Skip to main content

Romans 5:15: But The Free Gift Is Not Like The Trespass

Romans 5:15
[15] But the free gift is not like the trespass. For if many died through one man's trespass, much more have the grace of God and the free gift by the grace of that one man Jesus Christ abounded for many. (ESV)

Actions have consequences. While it seems that our current younger generation is unaware of this truth it is nonetheless reality. I knew for a fact that if I disobeyed my father as a child there were going to be serious consequences. To every negative and rebellious action there was an equal or greater reaction by my godly father.

Adam, the first man, sinned against God. Consider the weighty consequence to his sinful action. He was immediately under the wrath of God, aware of his nakedness, and expelled from the beautiful Garden of Eden that God had made for him to be caretaker of. This was very weighty reaction to Adam's sin.

This was only the beginning of consequences that Adam encountered. Paul says that many died through one man's trespass. The man's trespass is Adam's sin. The many who died are all of humankind that descended from Adam's sinful seed. It is easy to be overwhelmed by the weightiness of these tragic consequences.

But there is something even greater than Adam's consequences. The free gift of the grace of God is far greater than the damning consequence of Adam's sin. It is not amazing that Adam's sin had terrible consequences. However, it is truly amazing that God would sacrifice his own son so that we could experience the undeserved, free, gift of God's grace.

Grace trumps sinful consequences. While we may have to face some temporal consequences for our earthly actions our eternity can be without the eternal death that our sin deserves by receiving the free gift of God's grace. God's grace is truly amazing.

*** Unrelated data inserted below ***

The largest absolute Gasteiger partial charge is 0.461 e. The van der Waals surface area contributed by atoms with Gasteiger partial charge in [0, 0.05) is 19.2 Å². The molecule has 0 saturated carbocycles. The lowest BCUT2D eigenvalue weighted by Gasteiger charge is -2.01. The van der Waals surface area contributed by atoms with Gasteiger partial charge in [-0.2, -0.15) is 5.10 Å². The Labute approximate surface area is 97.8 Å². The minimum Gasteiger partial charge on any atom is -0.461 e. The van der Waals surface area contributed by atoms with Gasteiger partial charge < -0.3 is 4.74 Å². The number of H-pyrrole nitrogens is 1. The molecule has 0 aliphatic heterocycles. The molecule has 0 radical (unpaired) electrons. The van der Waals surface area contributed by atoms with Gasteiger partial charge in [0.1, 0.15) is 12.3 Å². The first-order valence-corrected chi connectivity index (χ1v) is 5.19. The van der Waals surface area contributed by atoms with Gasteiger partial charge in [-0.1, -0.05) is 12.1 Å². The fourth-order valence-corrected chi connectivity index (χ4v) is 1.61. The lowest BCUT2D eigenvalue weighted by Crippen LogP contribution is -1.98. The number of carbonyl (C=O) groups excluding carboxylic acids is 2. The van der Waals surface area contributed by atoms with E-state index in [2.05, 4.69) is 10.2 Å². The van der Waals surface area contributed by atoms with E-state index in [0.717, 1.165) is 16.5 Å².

Popular posts from this blog

Romans 8:18: For I Consider That The Sufferings Of This Present Time Are Not Worth Comparing

Romans 8:18 [18] For I consider that the sufferings of this present time are not worth comparing with the glory that is to be revealed to us. (ESV) Perspective. What an important word. Let's be honest. We do not like the idea of suffering. We will do almost anything to avoid any kind of suffering. Some churches have gone so far as to preach against the idea of suffering, declaring it to not be a part of the true believer's life. Paul is not shy about the topic. Paul uses the sufferings of this present time as a means to consider the greater glory that awaits us. Perspective. Paul is not in any way attempting to diminish our suffering. A view toward eternity puts our suffering in a proper understanding. Yes, our suffering is terrible. In the grand scheme of eternity it is not even worth comparison. Maybe you are thinking that Paul does not know what he is talking about when it comes to suffering. In 2 Corinthians 11 Paul describes countless beatings, often near death,

Romans 11:24: For If You Were Cut From What Is By Nature A Wild Olive Tree, And Grafted, Contrary To Nature, Into A Cultivated Olive Tree . . .

Romans 11:24 [24] For if you were cut from what is by nature a wild olive tree, and grafted, contrary to nature, into a cultivated olive tree, how much more will these, the natural branches, be grafted back into their own olive tree. (ESV) We continue looking at the illustration of an olive tree. The root of the tree is the covenant relationship relationship of God with Abraham. Abraham's faith is what this spiritual tree is built on. The first branches would have been the faithful people of Israel, who like Abraham, placed their faith in God. They believed God, just like Abraham, and it was credited to them as righteousness. There were branches of the people of Israel who never placed their faith in God. Because these branches were not true followers of God they were broken off of the tree. Faith in God was the essential element that made the branches true branches of this spiritual tree. Some branches remained. Others, the faithless unbelievers, were removed. After Jesu

Romans 15:20-21: And Thus I Make It My Ambition To Preach The Gospel, Not Where Christ Has Already Been Named

Romans 15:20–21 [20] and thus I make it my ambition to preach the gospel, not where Christ has already been named, lest I build on someone else's foundation, [21] but as it is written, “Those who have never been told of him will see, and those who have never heard will understand.” (ESV) We need to be reminded continually that the message of the Gospel is intended to move all across the world. Jesus said that his followers were to preach the Gospel, starting in Jerusalem, and continue preaching the Gospel to the whole world. Christians have not always been good at delivering the Gospel message as far and as often as they should. In the first century church it took intense persecution to motivate the disciples in Jerusalem to bring the Gospel to Judea and Samaria. Once the disciples fled to new regions they shared the Gospel wherever they went. Would the disciples have preached the Gospel without the persecution? We may never know. Some probably would have stayed in their co